SEO must have a priority position in any international expansion strategy. But how does it work? Her are 5 tips on how to handle international SEO:
Tip 1: Decide On A Domain Concept
The domain strategy you choose here will be the cornerstone for your search engine-optimized, international website. There are three basic concepts to choose from:
- Country code Top Level Domain (ccTLDs)
These are country code domains, i.e. domains ending in “.us”, “.co.uk”, “.de” etc. This solution is very popular, as it engenders respectability.
In this concept, you will be working with a main domain and the link strength is distributed across subdomains. These are constructed on the basis of “at.name.de”. This solution is generally perceived as less trustworthy.
These are displayed in accordance with the following pattern: “name.com/de”
In this scenario, the sub-directories benefit from actions of the main domain and vice versa. There is, however, one drawback: some structures are present, which may not apply equally for all countries and may have to be adapted.
Tip 2: Avoid Duplicate Content
The “hreflang” attribute is an extremely important component of international SEO measures. “hreflang” should always be used if content exists in multiple languages across different URLs, because it prevents the classification of identical texts as duplicate content. Google uses hreflang to detect country-relevant pages, maps the geographic alignment of a website and identifies international pages. This allows Google to also filter the part of the website intended for the relevant country.
Tip 3: Country-Relevant Content Is Everything
In the international context, perfect content means much more than just the translation of sophisticated texts into the desired target languages. A good translation will also align with the target country’s culture and idiosyncrasies. Some idioms may be perfectly appropriate in one language, but have no, or not the intended, meaning in another. Differences in currencies and units of measure will also have to be taken into consideration. Cultural specifications may also mean that the content marketing strategy will have to be adjusted.
National standards and local examples may have to be added to the translation to convey the intended message and create a positive image.
Tip 4: Trust In UX And UI
Things that may be a given or count as state-of-the-art in one country, may be incomprehensible or obsolete in another. Usability and design are weighted very differently in an international context. A good idea would be to start thinking outside the box in your own country – after all: you want to reach your target group at home as well. Ask yourself: what are the cultural standards in my target country? What issues are there to think about in terms of design? These will also include locally accepted payment processes and delivery service providers.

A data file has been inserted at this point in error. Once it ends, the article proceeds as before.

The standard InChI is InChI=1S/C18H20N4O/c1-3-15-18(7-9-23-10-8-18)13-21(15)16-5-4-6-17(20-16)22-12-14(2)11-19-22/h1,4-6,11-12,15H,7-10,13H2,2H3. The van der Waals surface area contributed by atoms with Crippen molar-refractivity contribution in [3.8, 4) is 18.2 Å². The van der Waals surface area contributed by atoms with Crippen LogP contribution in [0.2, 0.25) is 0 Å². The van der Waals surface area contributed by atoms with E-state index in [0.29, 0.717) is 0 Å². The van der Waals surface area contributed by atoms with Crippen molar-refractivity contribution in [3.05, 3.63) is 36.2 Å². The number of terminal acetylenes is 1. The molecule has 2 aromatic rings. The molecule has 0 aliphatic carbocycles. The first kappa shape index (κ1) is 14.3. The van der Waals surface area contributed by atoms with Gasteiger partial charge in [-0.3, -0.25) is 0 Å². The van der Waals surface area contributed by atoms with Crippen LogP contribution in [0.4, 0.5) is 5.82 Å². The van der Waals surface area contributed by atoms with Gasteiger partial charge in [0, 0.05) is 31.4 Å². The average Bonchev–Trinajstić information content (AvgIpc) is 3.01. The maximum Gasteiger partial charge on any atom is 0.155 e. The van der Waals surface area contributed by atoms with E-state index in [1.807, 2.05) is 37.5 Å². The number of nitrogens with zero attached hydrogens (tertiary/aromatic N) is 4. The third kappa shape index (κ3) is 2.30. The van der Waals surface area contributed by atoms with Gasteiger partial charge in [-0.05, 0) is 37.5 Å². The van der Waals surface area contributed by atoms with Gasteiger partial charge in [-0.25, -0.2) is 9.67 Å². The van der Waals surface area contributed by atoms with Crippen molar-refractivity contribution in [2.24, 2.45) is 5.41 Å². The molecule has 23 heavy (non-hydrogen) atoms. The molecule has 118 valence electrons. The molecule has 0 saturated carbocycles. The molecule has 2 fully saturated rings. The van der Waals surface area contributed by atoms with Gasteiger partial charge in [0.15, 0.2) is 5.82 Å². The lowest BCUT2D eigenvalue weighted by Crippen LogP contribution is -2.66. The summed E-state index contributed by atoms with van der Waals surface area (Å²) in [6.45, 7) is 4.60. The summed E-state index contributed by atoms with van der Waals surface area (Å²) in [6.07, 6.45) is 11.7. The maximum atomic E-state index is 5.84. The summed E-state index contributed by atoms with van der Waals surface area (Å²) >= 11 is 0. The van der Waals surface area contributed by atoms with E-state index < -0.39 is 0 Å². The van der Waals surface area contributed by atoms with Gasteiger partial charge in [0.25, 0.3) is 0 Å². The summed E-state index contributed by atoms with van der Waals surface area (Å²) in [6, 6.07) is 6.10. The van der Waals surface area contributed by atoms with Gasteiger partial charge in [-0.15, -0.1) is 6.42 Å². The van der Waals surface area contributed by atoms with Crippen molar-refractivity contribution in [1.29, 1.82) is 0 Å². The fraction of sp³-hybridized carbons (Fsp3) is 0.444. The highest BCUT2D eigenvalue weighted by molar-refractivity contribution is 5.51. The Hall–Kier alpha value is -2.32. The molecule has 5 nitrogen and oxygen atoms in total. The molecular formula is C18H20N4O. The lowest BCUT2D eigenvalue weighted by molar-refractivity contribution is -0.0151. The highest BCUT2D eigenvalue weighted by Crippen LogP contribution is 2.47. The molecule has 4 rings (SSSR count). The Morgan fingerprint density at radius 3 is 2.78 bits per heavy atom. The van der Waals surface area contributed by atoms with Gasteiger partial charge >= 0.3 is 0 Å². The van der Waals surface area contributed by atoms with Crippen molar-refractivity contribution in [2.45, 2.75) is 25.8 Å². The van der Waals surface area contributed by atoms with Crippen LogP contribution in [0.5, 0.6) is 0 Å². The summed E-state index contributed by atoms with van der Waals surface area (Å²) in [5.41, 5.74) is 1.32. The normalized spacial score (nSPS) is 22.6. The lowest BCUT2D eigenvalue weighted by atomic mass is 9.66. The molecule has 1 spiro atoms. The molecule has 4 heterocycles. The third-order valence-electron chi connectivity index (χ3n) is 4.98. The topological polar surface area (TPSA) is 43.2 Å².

Tip 5: Think Local
A customized keyword strategy makes sense for multilingual websites. A target group in Switzerland, for example, may speak German as well as French or Italian. But even if you’re talking about large regions with an apparently identical language, you should still think about individual keyword strategies to address specific target markets. That is because there are, in fact, significant regional differences in terms of vocabulary, spelling, definitions and sometimes even grammar. It is therefore important to align a keyword strategy to local language use. The German special character “ß” (sharp “s”), for example is not used at all in Swiss German. A bicycle in Germany would be a “Fahrrad”, while Swiss German-speakers ride a “Velo” instead. Your motto must always be: think local! Apply the same rule of thumb when looking at your competition in the target market. Your best bet is to get native speakers of the target language to point out the right keywords or to adjust meta data and URLs – even better if you can get native language SEO linguists to support your endeavors.